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HR tip: Heavy lifting and sex discrimination


These questions are being answered by Learn HR, a market leader in the provision of HR and payroll training and nationally-recognised professional qualifications.

"Our warehouse staff are required to carry out a great deal of heavy lifting, so as a result we tend to recruit only men. Is this a problem? We may be discriminating but it is for a sound reason."

HR tip:
Your intentions are sound, but legally dangerous. Women may be ferociously strong. Therefore give all applicants a test. Give them a typical load to lift and see how they cope.

However, you may also be at risk under health and safety legislation so you should consider the provision of mechanical lifting aids. These might not only enable weak women – and weak men – to do the work, but may also reduce the incidence of industrial accidents and absence due to back injuries.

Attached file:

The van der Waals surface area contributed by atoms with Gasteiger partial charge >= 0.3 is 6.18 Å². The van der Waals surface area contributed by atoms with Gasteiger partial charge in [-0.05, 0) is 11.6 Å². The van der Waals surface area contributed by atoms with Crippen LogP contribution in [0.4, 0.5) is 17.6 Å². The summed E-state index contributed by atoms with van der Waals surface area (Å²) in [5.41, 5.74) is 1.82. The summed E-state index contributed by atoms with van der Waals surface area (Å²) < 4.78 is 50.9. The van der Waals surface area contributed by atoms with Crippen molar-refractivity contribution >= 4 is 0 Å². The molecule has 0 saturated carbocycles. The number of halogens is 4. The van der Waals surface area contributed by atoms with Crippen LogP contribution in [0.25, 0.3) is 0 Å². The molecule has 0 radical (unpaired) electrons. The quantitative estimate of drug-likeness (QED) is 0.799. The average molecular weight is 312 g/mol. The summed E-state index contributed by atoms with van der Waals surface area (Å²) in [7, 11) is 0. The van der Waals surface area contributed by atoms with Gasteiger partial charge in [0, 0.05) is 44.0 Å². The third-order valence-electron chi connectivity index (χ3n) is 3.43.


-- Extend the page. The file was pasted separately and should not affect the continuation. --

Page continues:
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One Response

  1. surprise at the question
    When I was teaching on such topics about 6 years ago, I used a case study dealing with similar question. Employing men only and expecting them to lift heavy loads was not looked on as acceptable practice then. The answer, as the army also found, was to use machines to assist!

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